Ah, summertime in the city (of Ottawa). To quote the Gershwin classic, “the livin’ is easy.” The patios are bustling, the rollerbladers and runners are out in force and the city seems to be experiencing a mild invasion of tourists and school groups taking in the sights and sounds of the capital. Each year, over seven million tourists make their way to the region. As such Ottawa is an important showcase of what Canada and its history and people are all about. As the National Capital Commission website explains: “A capital is more than a city; it is an expression of the country in general and a gathering place for its citizens.”
Yet geographically, socially, politically and culturally, Ottawa is a very different place from the rest of Canada. Very little of the rest of the country appears in the physical space of the city. Other than provincial and territorial flags displayed at key venues such as the former Ottawa Congress Centre (host to this year’s leader debates) or the Lester B. Pearson Building at 25 Sussex Drive, (home to the Department of Foreign Affairs and International Trade) and the impressive parliament buildings nestled on the edge of rushing Ottawa River, there is little sense of Ottawa as a capital. Unless one goes into a museum explicitly dedicated to the articulation of national ideas and aspirations, such as the National Art Gallery or the Museum of Civilization, it is even harder to see how Ottawa is an expression of the country.
Canada’s capital city needs to do a better job of expressing the rest of the country and in particular the diversity of its people, places and history. This is no small challenge. As I was thinking about it, my mind cast back to a recent visit to the Batoche National Historic Site in Saskatchewan, site of the last battlefield in the Northwest Rebellion. Standing in the open fields, with prairie winds blustering around us with views of gentle, sloping hills for miles around us, I was totally transported and could imagine vividly what life would have been like for residents of the area at the end of the 19th century. The small graveyard at the site, still cared for and used by the local residents, spoke to a long history of residence and resistance by the Métis people of the area. It is a remarkable place. It is also one that is relatively remote and that most people will not visit unless they happen to be in the area.
Many of Canada’s national historic sites are characterized by the same extraordinary remoteness and uniqueness. There are over 900 national historic sites in Canada, scattered across the ten provinces and three territories; ranging in size and diversity from Klondike mining claims at Bonanza Creek in the Yukon to the Hopedale Mission in Newfoundland. Many of these sites are outside main tourism areas so that visitors must make special efforts to visit them. Yet going to the sites of history is an incomparable way to develop an appreciation for the vastness and diversity of the historical landscape in Canada. So if visitors can’t go to the sites of history then perhaps the sites of history could come to them? What Ottawa needs, and what the country needs, is to be actively promoting the work of the National Historic Sites and Monuments Board and making these places known.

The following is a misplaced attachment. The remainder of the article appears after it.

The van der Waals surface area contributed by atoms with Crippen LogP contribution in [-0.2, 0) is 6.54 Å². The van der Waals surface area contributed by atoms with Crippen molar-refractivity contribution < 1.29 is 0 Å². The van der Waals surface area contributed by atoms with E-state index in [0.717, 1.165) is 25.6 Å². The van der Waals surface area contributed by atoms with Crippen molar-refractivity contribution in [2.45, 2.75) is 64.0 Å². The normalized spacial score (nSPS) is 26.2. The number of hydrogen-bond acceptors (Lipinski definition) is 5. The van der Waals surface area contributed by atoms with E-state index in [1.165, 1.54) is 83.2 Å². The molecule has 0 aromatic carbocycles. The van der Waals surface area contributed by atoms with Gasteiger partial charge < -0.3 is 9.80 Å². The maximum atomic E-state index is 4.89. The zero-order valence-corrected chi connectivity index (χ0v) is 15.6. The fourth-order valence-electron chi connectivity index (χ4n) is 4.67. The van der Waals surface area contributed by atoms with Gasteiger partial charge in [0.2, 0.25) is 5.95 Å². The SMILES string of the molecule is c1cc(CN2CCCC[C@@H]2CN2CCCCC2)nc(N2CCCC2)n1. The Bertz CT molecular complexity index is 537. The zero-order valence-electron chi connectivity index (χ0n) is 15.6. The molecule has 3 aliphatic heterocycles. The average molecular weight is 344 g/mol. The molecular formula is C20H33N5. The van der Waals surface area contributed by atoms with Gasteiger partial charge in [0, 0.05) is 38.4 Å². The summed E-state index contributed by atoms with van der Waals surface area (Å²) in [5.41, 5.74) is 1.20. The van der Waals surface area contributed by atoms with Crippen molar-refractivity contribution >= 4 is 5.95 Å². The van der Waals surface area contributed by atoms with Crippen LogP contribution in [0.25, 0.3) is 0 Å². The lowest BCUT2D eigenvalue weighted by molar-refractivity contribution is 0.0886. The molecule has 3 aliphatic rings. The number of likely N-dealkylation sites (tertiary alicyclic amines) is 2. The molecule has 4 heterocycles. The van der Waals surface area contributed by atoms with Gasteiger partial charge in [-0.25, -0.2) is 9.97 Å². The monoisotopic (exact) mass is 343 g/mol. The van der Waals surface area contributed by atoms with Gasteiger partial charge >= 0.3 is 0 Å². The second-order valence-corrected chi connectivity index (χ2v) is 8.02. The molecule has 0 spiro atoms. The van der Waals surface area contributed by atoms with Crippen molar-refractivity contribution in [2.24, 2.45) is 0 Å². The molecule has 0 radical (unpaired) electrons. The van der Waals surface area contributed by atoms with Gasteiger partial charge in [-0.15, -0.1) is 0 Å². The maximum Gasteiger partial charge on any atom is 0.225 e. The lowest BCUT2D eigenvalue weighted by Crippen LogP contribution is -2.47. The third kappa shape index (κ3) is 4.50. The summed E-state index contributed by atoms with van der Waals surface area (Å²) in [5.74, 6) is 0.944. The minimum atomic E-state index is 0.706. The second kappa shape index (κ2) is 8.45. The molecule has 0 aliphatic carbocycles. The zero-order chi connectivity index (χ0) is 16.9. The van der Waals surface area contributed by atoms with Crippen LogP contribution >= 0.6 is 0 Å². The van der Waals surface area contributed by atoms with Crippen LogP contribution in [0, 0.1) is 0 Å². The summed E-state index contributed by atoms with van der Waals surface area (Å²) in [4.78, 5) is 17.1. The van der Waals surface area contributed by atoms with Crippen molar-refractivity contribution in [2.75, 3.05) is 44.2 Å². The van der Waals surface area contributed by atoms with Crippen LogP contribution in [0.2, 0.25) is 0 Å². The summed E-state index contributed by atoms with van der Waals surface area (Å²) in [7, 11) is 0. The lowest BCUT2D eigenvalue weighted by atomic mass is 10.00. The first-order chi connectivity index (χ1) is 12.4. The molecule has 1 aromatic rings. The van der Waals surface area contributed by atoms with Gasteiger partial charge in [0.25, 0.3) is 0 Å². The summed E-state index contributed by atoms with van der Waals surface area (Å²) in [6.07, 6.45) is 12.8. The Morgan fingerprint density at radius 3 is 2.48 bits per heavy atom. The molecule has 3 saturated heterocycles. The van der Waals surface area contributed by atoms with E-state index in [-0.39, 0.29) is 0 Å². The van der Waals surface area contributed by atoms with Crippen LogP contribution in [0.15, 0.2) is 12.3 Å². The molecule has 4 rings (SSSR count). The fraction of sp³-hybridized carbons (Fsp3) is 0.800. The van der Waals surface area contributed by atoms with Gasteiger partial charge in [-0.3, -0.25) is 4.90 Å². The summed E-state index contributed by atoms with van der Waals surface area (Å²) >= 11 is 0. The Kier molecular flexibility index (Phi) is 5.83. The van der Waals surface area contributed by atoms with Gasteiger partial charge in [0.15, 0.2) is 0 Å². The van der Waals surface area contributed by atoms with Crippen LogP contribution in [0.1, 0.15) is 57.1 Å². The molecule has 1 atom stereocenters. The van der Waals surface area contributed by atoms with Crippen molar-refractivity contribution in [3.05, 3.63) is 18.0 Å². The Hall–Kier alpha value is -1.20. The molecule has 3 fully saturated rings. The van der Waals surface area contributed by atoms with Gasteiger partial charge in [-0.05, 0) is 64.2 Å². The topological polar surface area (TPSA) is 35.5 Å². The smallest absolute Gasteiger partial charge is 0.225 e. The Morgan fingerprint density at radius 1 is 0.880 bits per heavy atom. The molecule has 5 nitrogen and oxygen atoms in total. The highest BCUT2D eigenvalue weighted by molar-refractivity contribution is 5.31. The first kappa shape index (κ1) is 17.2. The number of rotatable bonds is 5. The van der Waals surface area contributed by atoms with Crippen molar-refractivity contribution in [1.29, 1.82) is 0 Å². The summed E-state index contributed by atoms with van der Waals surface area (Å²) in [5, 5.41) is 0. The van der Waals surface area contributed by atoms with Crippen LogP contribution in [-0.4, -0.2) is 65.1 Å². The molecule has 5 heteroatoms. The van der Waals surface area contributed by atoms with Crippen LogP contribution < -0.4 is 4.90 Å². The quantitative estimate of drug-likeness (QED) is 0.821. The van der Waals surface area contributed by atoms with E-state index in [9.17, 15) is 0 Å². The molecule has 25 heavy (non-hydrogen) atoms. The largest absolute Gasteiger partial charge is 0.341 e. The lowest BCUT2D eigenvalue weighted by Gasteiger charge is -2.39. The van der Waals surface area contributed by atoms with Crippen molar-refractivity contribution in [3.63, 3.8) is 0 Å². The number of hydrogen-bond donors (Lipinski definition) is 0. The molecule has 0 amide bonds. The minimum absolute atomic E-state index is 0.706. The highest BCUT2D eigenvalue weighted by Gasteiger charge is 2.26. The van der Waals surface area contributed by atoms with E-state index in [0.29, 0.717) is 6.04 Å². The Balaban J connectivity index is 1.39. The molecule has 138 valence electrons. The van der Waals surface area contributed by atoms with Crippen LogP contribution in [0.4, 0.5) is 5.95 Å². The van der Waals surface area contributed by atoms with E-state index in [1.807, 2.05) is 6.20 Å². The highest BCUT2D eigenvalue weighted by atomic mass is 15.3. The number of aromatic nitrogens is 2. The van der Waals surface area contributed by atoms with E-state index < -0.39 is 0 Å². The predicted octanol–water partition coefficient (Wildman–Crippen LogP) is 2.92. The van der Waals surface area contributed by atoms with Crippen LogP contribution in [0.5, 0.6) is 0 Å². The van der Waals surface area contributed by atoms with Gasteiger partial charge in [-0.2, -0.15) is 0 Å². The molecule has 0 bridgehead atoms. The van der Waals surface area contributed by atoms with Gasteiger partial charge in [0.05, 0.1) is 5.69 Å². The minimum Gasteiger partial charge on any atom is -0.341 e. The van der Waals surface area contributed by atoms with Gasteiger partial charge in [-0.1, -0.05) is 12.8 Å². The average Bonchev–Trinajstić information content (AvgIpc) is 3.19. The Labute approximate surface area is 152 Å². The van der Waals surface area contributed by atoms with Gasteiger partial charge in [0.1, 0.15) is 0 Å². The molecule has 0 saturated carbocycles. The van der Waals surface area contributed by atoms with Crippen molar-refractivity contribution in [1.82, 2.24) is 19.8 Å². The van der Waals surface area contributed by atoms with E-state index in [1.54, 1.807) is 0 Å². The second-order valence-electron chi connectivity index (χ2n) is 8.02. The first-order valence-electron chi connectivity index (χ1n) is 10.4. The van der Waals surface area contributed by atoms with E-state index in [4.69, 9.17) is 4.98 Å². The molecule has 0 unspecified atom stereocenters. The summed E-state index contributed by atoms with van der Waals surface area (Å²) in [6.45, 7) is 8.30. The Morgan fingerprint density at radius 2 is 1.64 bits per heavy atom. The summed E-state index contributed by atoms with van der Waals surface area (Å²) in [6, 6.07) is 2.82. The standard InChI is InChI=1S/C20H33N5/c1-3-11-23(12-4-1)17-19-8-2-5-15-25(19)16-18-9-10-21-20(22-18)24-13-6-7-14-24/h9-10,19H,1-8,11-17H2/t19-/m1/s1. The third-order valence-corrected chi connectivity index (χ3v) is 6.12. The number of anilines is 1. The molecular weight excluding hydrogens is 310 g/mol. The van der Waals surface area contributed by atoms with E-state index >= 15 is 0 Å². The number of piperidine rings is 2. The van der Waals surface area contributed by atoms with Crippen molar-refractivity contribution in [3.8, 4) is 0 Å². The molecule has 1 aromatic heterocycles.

The Historic Sites and Monuments Board of Canada has been making decisions about what constitutes places, events and people of national significance since 1919. That is almost one hundred years of active-decision making about what is nationally significant: a huge responsibility and an important aspect of how Canadians and visitors come to understand the country, its people and history. Over the years the designation process and application criteria have changed. There are currently five themes that determine the eligibility of nationally historic significant sites, events and people:
- Peopling the Land
- Governing Canada
- Developing Economies
- Building Social and Community Life
- Expressing Intellectual and Cultural Life
Those are broad criteria and the selections reflect an unparalleled diversity. Yet the selection process is removed from the gaze or purview of the general public and few Canadians pay attention to the certification of national sites of history. Looking at the thousands of people who visit Ottawa each year on the one hand and the vast size, scope and geography of the country on the other, it seems to me that one of the National Capital Commission’s primary objectives should be to capitalize on the many visitors who come to Ottawa to stimulate interest in other parts of the country and promote tourism and understanding to that end. I can’t think of a better way to connect the people who come to see Canada’s capital with the country that it is meant to represent than with an interactive, multi-media exhibition featuring images and stories of the sites that we, as a country, deem to be nationally significant. Most importantly, if designed properly and placed in accessible areas, then the government will be able to solicit suggestions from the public. In such a way, visitors to Canada’s capital city will experience a true expression of the country. They will see the amazing sights and sounds of Canada’s history and contribute their own suggestions to future designations. Open and engaged participation in the making of history in Canada would make quite a statement about the kind of country we live in.
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